If you ask ten brand consultancies you’ll get ten different constructs for what constitutes a brand plan. Components may include product development guidelines, packaging, a visual identity scheme, (e.g., a logo, style and usage manual) and rough communications guidelines, but for the most part the actors charged with building the brand are a federation of marketing people inside and outside the company (agencies) following a marketing plan, not a brand plan.
Marketing plans are built with line items transferable from one company to then next. Metrics include: unit sales, revenue, market share and profit plan. And lots of tactical cow bell. Brand plans, on the other hand, are devoted to building product and consumer value. Values based on care-abouts and good ats. They are not transferable line items but values endemic to the product.
The best marketers are also great brand advocates. They don’t care only about the plumbing, they care about the product and its unique value to the consumer.
Tags: brand plan, Brand Strategy, care-abouts and good-ats, what goes into a brand plan, what is a brand strategy, whats goes into a brand strategy, whats the idea, whatstheidea
Not enough credit has been giving to the name of my business in this blog. What’s The Idea? is the name of the blog and the business. People think is a cool name even though the URL requires explanation: “Not what is the idea, what’s the idea dot com, sans apostrophe.”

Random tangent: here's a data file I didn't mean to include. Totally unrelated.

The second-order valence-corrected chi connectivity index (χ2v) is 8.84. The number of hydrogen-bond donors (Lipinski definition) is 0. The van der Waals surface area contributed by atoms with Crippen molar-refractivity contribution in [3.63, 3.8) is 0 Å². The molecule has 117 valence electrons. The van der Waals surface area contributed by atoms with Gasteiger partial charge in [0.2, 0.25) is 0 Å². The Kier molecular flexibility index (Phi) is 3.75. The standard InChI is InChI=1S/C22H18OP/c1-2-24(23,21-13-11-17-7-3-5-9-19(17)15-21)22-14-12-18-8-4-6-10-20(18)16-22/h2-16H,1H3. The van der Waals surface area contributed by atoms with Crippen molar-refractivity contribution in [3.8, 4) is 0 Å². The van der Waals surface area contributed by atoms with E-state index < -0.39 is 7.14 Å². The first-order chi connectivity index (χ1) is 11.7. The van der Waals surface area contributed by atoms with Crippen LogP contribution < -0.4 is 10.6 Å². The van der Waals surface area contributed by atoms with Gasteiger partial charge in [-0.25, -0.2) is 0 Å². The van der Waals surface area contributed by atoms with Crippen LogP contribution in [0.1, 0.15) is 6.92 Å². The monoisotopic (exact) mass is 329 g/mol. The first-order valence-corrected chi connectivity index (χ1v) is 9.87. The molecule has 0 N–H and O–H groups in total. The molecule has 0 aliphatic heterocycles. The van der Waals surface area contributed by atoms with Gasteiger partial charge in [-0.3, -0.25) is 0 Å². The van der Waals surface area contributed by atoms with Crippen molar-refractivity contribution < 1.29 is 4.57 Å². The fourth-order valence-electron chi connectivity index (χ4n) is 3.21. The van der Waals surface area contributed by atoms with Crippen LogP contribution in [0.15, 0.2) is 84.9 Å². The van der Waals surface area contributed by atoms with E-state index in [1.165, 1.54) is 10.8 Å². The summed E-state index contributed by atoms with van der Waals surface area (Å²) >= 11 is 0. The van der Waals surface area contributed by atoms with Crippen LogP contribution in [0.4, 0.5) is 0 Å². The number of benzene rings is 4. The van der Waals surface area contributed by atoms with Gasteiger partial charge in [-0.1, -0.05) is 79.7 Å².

What’s The Idea? perfectly describes my brand consultancy. The search for a fitting and motivating brand idea consumes me. A single idea that captures what consumers care about and what brands are good at. (Care-abouts and good-ats.)
Not every marketer thinks they need an “idea.” It’s not top of mind. But a sound brand idea helps position, sell and defend against competitors. If you market and don’t brand, you’re apt to struggle.
The funny thing is, the “ideas” I come up with are almost never mine. Sure I put the words together. I may even add some poetry. But the ideas come from others: from buyers, and sellers, and influencers. I’m actually just the curator. The prioritizer. I decide which idea best motivates selling and buying of a particular brand. The I organize under that idea, three proof planks to guide the way.
So when I say “What’s The Idea?” to a marketer, I’m not just branding, I’m asking a fundamental marketing question.